Tanzania: Ghost workers ‘loot’ Tanzanian budget

By Kizito  Makoye, Dar es Salaam – As Tanzania’s government strives to bridge yawning gaps in its budget million of dollars are reported to have been paid to non-existent employees (ghost workers) in the public sector, to the detriment of donors whose taxpayers dig deep into their pocket to finance the country’s General Budget Support every single year.

President Jakaya Kikwete

President Jakaya Kikwete

A parliamentary committee investigating the expenditure in the central government, recently discovered that   about shillings 9 billion( over  US$6 million) had been paid to ghost workers.

Although the committee recommended that the country’s Controller and Auditor General and law enforcement organs  should take action against  officials responsible for this blunder, no culprit has so far been brought to justice.

President Jakaya Kikwete has instructed the minister responsible for public service management to ask the country anti-corruption body to  institute legal action against officials who would be found to be behind this surging wave of ghost workers .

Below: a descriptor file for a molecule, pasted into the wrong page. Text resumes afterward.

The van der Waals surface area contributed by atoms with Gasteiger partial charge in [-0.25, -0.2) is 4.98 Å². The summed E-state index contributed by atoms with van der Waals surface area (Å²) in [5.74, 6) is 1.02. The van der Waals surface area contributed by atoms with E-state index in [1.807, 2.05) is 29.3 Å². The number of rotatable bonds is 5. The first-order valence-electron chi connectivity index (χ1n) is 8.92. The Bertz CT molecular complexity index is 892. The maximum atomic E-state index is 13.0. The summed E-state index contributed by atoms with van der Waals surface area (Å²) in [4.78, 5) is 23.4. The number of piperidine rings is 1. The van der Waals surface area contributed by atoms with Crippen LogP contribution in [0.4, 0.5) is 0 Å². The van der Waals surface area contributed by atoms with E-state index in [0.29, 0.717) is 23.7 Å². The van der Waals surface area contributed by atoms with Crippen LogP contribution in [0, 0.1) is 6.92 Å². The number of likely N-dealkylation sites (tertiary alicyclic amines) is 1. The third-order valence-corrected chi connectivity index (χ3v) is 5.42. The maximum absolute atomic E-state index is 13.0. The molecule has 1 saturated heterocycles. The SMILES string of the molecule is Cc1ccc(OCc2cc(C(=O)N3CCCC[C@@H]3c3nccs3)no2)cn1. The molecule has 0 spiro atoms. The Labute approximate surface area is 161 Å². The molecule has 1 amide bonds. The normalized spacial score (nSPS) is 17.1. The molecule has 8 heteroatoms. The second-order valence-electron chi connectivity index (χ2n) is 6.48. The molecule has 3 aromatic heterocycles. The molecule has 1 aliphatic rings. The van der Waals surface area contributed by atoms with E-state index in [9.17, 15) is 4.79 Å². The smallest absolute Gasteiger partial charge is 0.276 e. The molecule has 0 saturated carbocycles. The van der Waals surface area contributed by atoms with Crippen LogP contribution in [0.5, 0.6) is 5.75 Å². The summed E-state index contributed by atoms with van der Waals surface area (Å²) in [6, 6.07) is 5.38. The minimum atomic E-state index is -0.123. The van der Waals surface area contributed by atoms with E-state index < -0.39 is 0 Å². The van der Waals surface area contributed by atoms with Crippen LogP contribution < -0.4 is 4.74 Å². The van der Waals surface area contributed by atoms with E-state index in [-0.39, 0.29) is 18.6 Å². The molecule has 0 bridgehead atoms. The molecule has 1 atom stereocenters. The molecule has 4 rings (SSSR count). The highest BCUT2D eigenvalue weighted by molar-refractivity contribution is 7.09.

The country’s minister of state with public service portfolio, Hawa Ghasia says  at least  3000 ghost workers; notably in education, health and judicial sectors, have unscrupulously siphoned funds between 2007 and 2009. She confirmed  that cases against them have been handled over to the Prevention and Combating of Corruption Bureau for investigations and prosecutions.

Reports have it that unscrupulous officials in  local governments have also been punching holes in the  funds earmarked for various development projects  to the detriment of  the country’s  economic progress. Parliamentary investigators have uncovered massive misappropriation of money earmarked for development.

Critics link the ongoing scandal with the receding popularity of the government under Chama Cha  Mapinduzi( the ruling party) which has apparently left ‘looters’ of public funds  walking scot free.

In a statement released late last year , international donors including Norway, raised eyebrows over Tanzania’s slow pace in implementing  public financial management  both at local and central government levels. The donors  criticized the country’s budget for lack of  clear strategy for expenditure prioritization consequently  slashed funding pledges for Tanzania’s 2010/11 budget by nearly a quarter of a billion dollars to $534 million due to concerns about the slow pace of reforms in the country.

Tanzania  is among  the continent’s biggest per capita aid recipients. Foreign assistance made up 33 percent of Tanzania’s 2009/10 budget .

Commenting on this development  Samuel Wangwe- a researcher working with  Poverty Alleviation NGO concurred with several commentators that  while development partners contribute  enormously to the national development budget, it is important that they keep a vigilant eye on channeled funds to ensure that it fulfills the  need for which it was meant.

Kizito Makoye is a Journalist based in Dar es Salaam, Tanzania